Will South Carolina’s former governor gain redemption, or will the comedian’s sister get the last laugh?
Lowcountry voters will decide today, as they head to the polls to settle one of the most competitive and nationally scrutinized congressional elections in state history.
Recent polls show a tight race between Democrat and businesswoman Elizabeth Colbert Busch, sister of comedian Stephen Colbert, and former Gov. Mark Sanford, a Republican who held the 1st District seat for three terms.
Throughout the race, Sanford has painted Colbert Busch as a liberal whose values are aligned with Nancy Pelosi and unions, while Colbert Busch has criticized Sanford’s trustworthiness as well as his votes in Congress.
On Monday, the two continued their tear across the district, making more than a dozen stops as they made their final pitch to voters.
“At the end of the day, this 1st Congressional District race has taken on a degree of national significance in the direction of our country,” Sanford said, “and it’s long been important with regard to the trajectory of spending and financial restraint in Washington, D.C.”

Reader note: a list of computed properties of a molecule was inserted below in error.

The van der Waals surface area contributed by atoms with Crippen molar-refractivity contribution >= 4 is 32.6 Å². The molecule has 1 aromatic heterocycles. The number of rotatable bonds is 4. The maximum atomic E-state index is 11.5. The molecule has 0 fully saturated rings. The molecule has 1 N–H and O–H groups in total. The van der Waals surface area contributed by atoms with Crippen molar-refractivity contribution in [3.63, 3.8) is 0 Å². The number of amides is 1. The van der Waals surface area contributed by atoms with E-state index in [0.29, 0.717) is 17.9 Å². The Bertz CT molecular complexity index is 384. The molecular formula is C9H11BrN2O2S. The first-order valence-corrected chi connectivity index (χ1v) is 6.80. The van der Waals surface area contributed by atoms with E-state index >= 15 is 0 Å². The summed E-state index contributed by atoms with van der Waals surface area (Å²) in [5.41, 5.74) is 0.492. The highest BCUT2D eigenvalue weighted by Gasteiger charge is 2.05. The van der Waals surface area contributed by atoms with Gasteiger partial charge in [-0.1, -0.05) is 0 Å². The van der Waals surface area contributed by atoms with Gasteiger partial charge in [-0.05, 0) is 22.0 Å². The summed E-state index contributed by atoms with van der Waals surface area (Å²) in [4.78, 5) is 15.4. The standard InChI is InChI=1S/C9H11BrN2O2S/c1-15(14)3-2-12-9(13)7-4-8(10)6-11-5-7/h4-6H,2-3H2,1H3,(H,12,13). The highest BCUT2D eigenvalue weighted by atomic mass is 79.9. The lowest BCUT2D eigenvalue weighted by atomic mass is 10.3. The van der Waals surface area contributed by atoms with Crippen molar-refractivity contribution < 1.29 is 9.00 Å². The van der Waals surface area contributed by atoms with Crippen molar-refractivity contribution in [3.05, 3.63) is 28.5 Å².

“As we close out this campaign,” Colbert Busch said, “I ask for the support of the people of this district to send me to Washington to create good jobs, get our fiscal house in order and be a representative who they can trust.”
Today’s forecast calls for rain, which could dampen turnout. Still, experts expect a higher turnout than the less than 16 percent who voted in the March 19 primaries. Green Party candidate Eugene Platt also is on the ballot.
The winner will serve out the final year and a half of the term vacated by Tim Scott, who was appointed to the U.S. Senate this year.
Here is what you need to know as you go to the polls:
The polls are open from 7 a.m. to 7 p.m. in the same polling places used March 19 and April 2. A link to polling places for Berkeley, Charleston and Dorchester counties can be found on this story at postandcourier.com/politics.
The state’s new Voter ID law requires a state-issued photo ID, such as a driver’s license, another DOT-issued photo ID, a new voter registration card with a photo, a U.S. passport or a federal military ID. Registered voters may cast a vote without such an ID if they cite a “reasonable impediment.”
The U.S. Justice Department will monitor voting in Charleston County as it did in March.
The 1st District sprawls over parts of five counties. Voters in those counties who live in the 6th District can’t vote today.
To check which district you’re in, go to scvotes.org, click on the “Voters” tab and “Check your registration.” Doing so will clarify which congressional district you’re in.
Reach Robert Behre at 937-5771.